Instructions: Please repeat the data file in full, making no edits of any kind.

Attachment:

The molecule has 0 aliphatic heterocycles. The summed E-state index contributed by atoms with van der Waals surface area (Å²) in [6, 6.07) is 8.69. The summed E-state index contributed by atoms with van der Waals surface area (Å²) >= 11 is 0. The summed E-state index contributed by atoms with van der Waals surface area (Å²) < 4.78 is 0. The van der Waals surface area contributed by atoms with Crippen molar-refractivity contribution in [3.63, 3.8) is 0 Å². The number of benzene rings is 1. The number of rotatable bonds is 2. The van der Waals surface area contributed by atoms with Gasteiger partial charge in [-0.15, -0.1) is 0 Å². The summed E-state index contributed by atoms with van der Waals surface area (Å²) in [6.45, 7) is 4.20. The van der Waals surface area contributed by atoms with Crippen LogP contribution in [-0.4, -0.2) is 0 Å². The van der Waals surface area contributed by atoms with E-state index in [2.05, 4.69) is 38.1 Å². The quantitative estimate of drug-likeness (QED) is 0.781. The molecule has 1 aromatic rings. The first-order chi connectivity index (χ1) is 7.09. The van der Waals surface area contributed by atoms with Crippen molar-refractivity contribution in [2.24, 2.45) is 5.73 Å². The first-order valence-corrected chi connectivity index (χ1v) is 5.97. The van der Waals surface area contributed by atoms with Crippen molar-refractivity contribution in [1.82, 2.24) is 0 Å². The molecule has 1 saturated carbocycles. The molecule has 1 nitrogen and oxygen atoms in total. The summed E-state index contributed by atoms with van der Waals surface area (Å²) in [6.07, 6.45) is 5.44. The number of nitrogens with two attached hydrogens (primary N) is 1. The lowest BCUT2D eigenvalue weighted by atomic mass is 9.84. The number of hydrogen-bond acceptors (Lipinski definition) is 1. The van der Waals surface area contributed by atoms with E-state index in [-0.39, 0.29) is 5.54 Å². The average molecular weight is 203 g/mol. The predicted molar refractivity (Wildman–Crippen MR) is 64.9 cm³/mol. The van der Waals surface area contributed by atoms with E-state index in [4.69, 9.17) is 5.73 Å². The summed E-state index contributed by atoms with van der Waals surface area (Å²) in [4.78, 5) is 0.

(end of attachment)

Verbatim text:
The molecule has 0 aliphatic heterocycles. The summed E-state index contributed by atoms with van der Waals surface area (Å²) in [6, 6.07) is 8.69. The summed E-state index contributed by atoms with van der Waals surface area (Å²) >= 11 is 0. The summed E-state index contributed by atoms with van der Waals surface area (Å²) < 4.78 is 0. The van der Waals surface area contributed by atoms with Crippen molar-refractivity contribution in [3.63, 3.8) is 0 Å². The number of benzene rings is 1. The number of rotatable bonds is 2. The van der Waals surface area contributed by atoms with Gasteiger partial charge in [-0.15, -0.1) is 0 Å². The summed E-state index contributed by atoms with van der Waals surface area (Å²) in [6.45, 7) is 4.20. The van der Waals surface area contributed by atoms with Crippen LogP contribution in [-0.4, -0.2) is 0 Å². The van der Waals surface area contributed by atoms with E-state index in [2.05, 4.69) is 38.1 Å². The quantitative estimate of drug-likeness (QED) is 0.781. The molecule has 1 aromatic rings. The first-order chi connectivity index (χ1) is 7.09. The van der Waals surface area contributed by atoms with Crippen molar-refractivity contribution in [2.24, 2.45) is 5.73 Å². The first-order valence-corrected chi connectivity index (χ1v) is 5.97. The van der Waals surface area contributed by atoms with Crippen molar-refractivity contribution in [1.82, 2.24) is 0 Å². The molecule has 1 saturated carbocycles. The molecule has 1 nitrogen and oxygen atoms in total. The summed E-state index contributed by atoms with van der Waals surface area (Å²) in [6.07, 6.45) is 5.44. The number of nitrogens with two attached hydrogens (primary N) is 1. The lowest BCUT2D eigenvalue weighted by atomic mass is 9.84. The number of hydrogen-bond acceptors (Lipinski definition) is 1. The van der Waals surface area contributed by atoms with E-state index in [-0.39, 0.29) is 5.54 Å². The average molecular weight is 203 g/mol. The predicted molar refractivity (Wildman–Crippen MR) is 64.9 cm³/mol. The van der Waals surface area contributed by atoms with E-state index in [4.69, 9.17) is 5.73 Å². The summed E-state index contributed by atoms with van der Waals surface area (Å²) in [4.78, 5) is 0.